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Tuesday, November 17, 2020

Checking in With St. Elizabeth: Ready for the Surge and Beyond

St. Elizabeth Fort Thomas Hospital is working to keep patients and staff safe during this latest COVID-19 surge and is looking ahead at how to manage a vaccine. (photo: St. Elizabeth Healthcare)

by Robin Gee

Experience can bring knowledge and, as they say, knowledge is power. For St. Elizabeth Healthcare the lessons learned earlier this year in dealing with the corona virus have helped them be better prepared and better equipped to handle the current surge of COVID-19 patients.

"How we address the uptick in the number of COVID cases now is a much different process than it was last spring," said Dr. Jim Horn, chief quality officer for St. Elizabeth Healthcare. "In spring we were worried how to keep our patients safe, how to take care of our staff, our associates and physicians. Now this is a known issue."

Also last spring, personal protective equipment (PPE) was an issue. "It was touch and go," said Horn. "Now we know how to store and stockpile PPE. We’ve had time to develop a COVID surge plan. We now have enough negative pressure rooms. We understand better now how to keep patients and staff safe."

He said there were a lot of unknowns last spring. With less testing it was harder to know who was sick and who was not, how best to protect staff. A lot of the issues that arose in the spring are less of an issue now. 


Plans in place make a big difference

The entire St. Elizabeth Healthcare system has a surge plan in place now, he said. At the Fort Thomas hospital, for example, capacity has been greatly increased through the addition of many more negative pressure rooms.

He said that now that it is clear that COVID-19 is an airborne virus, adding more rooms that can control air going in and out is an important step. Most hospitals already had a few "airborne isolation rooms" used for patients with known airborne diseases such as tuberculosis. The hospital not only has converted several more rooms to negative pressure, but also has the capability to turn entire floors into negative pressure areas, said Horn.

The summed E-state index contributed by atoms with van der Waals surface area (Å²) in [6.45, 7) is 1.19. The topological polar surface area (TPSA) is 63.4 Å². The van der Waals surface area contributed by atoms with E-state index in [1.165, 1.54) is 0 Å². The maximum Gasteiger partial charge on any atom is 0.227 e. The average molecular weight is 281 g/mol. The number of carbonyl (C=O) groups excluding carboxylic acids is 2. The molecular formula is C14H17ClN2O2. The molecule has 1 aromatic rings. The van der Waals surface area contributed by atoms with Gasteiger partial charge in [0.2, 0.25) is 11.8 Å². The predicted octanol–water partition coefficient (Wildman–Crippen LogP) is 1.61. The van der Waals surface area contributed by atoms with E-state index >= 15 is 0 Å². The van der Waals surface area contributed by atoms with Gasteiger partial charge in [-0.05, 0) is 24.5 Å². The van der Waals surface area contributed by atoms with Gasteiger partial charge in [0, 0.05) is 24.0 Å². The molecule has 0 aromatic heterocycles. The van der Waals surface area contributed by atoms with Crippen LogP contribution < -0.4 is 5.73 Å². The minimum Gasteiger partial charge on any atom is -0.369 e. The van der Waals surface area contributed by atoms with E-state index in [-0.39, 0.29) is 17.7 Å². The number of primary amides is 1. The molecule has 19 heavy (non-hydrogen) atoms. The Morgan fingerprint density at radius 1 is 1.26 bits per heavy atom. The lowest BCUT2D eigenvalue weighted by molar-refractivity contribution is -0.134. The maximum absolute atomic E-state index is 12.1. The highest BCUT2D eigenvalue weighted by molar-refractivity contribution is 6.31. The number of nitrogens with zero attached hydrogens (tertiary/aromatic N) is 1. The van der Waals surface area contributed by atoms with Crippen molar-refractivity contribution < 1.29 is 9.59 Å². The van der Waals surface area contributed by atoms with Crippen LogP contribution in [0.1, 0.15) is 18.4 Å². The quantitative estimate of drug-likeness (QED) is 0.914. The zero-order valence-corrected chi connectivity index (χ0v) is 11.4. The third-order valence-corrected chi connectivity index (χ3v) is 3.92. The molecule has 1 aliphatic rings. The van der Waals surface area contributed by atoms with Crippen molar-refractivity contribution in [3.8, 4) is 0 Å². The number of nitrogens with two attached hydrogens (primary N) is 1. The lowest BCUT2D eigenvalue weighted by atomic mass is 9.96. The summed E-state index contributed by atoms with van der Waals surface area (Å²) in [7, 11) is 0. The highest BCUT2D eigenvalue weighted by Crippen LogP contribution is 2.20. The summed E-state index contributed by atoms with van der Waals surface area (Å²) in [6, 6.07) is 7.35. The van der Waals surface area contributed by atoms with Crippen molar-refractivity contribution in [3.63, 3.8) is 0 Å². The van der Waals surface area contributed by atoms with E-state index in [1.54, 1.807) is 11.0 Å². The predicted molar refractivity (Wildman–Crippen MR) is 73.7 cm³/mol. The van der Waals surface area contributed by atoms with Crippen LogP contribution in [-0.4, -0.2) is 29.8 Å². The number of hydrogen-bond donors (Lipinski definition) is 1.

The healthcare system staff has found that "cohorting" COVID patients, keeping them in one campus, is safest and most efficient. Fort Thomas has been designated for that purpose. Yet, said Horn, there is still room and capacity to take care of non-COVID patients. With its surge plan in place, the system is well-equipped to manage the caseload of all patients and ensure everyone's safety, he added.

Mint Yoga Studio. 18 N. Fort Thomas Ave. 

Preparing for a vaccine

Good news came out this week in that the drug companies Moderna and Pfizer have had promising results for a vaccine. Other big drug companies are also testing vaccines, and experts said it is very likely there will be more than one vaccine available once testing is done and they are ready to go into production.

At this point, a lot is still unknown, said Horn, but St. Elizabeth is making plans and preparations as much as is possible. The system has a task force that includes pharmacists, physicians, nurse leaders, the chief medical officer, chief operating officer and other key staff, devoted to planning for the vaccine whenever it is available.

"Right now there is not a great deal of specificity. We don’t yet know whose vaccine we will get and when it will be available," he said.

The task force is looking at issues of cold storage, supply lines and points of distribution, but a lot will depend on what is on offer. "We do have cold storage capacity in our system," said Horn, but when the time comes, "we will take direction from the state based on the capacity we have."

What people can do now to help

When asked what advice he’d give the public, Dr. Horn said he knew people have heard it over and over but "the biggest things, I must reiterate what most folks have said, are to stay home, wear masks, socially distance, wash your hands."

Right now the surge is coming from community spread. At present this spread is driving the increased volume of patients needing hospitalization, and it will decrease if we can get a handle on the community spread, he said.

Still, he also wanted people to know "We are here. We have the capacity to take care of you, if you need us."

For more on how St. Elizabeth Healthcare is keeping patients and staff safe during the pandemic, see the St. Elizabeth Open and Safe website.

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